Considering Social Media
Setting up and managing your social media accounts are steps you can’t miss. Even if you don’t have a personal profile online, you’ll want to create one or several for your business – after defining your audience, it will be easier to know which social platforms best suit your venture.
Instagram is a highly visual platform, so it can be useful if you’re selling products with a lot of visual appeal. People of all ages use Facebook, but it’s more prevalent in the 24 to 35 demographic, so you may want to dedicate more time to this platform if this is your target audience.
Gorilla Accounting Can Help
When you become our client, you get access to a host of benefits, including the FreeAgent accounting software, a Making Tax Digital-compliant tool to help you manage your accounts and stay on top of all transactions, expenses and invoices.
We also provide answers to your urgent questions on the same day, so you can make quick business decisions with all the information you need on hand. In addition to this, you can have peace of mind knowing that you’ll always feel supported – not only will you get a dedicated accountant, but you also get unlimited support and advice in person or via email, phone or video calls.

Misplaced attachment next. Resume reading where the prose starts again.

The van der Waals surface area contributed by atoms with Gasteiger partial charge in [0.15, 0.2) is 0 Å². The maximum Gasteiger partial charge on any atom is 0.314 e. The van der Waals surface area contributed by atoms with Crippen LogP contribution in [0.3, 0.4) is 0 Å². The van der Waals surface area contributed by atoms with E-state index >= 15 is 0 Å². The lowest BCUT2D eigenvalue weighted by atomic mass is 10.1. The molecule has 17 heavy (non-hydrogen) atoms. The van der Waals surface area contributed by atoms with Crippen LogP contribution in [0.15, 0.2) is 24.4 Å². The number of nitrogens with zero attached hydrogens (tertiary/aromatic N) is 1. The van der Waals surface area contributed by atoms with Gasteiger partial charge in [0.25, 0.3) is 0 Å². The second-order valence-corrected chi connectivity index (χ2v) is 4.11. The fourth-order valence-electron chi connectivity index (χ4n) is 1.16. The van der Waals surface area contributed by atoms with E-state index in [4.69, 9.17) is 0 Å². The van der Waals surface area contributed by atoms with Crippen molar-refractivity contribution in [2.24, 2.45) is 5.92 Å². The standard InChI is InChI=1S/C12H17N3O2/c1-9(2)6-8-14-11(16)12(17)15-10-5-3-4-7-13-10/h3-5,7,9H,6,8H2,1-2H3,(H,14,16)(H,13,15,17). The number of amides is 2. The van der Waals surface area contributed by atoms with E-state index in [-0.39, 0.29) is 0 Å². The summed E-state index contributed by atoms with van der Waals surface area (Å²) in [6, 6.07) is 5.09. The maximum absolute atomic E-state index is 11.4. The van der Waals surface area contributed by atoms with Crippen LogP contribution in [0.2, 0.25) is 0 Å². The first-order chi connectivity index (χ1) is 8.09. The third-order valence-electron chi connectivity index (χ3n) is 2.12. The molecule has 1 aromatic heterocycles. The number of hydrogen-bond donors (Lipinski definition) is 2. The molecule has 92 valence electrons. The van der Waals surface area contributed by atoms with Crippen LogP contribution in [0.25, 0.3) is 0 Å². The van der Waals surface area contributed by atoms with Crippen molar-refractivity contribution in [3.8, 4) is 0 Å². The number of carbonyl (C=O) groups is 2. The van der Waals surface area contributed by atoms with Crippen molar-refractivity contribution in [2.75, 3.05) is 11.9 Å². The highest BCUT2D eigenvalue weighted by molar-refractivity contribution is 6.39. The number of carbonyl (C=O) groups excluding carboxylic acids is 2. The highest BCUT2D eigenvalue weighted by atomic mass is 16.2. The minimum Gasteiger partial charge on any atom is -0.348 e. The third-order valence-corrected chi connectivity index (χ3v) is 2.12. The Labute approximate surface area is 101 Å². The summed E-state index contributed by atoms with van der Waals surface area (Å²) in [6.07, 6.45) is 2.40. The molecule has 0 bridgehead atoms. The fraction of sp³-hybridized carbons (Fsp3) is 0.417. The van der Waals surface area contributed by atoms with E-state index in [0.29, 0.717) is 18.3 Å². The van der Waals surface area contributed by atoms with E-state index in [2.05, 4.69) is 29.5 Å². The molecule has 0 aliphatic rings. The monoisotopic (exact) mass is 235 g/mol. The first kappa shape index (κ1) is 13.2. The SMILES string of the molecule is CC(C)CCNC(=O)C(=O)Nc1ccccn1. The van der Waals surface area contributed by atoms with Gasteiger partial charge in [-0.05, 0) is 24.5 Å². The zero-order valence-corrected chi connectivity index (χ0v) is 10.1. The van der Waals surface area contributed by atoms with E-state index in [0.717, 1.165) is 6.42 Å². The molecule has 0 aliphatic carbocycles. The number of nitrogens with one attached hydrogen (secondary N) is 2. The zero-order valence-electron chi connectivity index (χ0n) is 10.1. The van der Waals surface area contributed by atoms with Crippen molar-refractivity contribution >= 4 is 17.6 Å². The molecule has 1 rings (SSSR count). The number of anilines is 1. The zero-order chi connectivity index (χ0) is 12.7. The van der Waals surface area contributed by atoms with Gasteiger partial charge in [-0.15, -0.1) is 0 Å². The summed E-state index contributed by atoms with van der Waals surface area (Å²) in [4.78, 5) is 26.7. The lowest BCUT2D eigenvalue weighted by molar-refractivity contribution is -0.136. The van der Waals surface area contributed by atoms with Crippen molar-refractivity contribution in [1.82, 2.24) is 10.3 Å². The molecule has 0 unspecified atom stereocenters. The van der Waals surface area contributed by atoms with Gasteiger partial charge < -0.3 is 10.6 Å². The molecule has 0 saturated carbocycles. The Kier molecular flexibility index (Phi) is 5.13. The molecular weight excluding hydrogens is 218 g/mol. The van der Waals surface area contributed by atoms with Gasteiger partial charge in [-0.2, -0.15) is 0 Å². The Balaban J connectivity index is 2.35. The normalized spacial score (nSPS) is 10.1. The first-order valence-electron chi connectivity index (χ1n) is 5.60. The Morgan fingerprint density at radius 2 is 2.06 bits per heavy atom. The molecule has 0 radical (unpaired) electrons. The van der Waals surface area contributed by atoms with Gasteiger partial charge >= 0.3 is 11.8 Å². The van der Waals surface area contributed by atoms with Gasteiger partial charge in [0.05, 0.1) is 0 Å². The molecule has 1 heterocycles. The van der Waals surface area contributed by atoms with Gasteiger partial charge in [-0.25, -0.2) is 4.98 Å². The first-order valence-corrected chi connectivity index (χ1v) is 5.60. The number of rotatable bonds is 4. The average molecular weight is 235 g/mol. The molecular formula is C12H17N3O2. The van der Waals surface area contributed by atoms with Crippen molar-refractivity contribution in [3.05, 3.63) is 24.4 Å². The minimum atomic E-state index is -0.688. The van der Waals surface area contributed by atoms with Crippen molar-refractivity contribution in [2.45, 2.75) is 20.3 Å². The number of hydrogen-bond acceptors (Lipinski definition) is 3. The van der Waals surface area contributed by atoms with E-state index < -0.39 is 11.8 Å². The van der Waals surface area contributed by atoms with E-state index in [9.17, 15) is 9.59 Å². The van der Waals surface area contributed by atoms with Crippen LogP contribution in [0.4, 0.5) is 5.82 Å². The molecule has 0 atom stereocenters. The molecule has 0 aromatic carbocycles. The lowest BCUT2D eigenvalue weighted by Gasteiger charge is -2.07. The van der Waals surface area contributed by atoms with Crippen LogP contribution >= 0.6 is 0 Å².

We can also offer one-off services if you prefer, such as company incorporation, a registered office address service and a self-assessment tax return service.
As a client, you’ll also benefit from our many perks, like contractors’ insurance. We’ve built strong relationships with companies that can help you grow your business, so you don’t have to shop around to get an IR35 review or learn more about financial planning. Searching for reliable and reputable partners can be time-consuming, so we’ve already done all the legwork.
Want more information about how Gorilla Accounting works? Drop us a message or give us a call on 0330 107 9676, and we’ll be happy to discuss your business.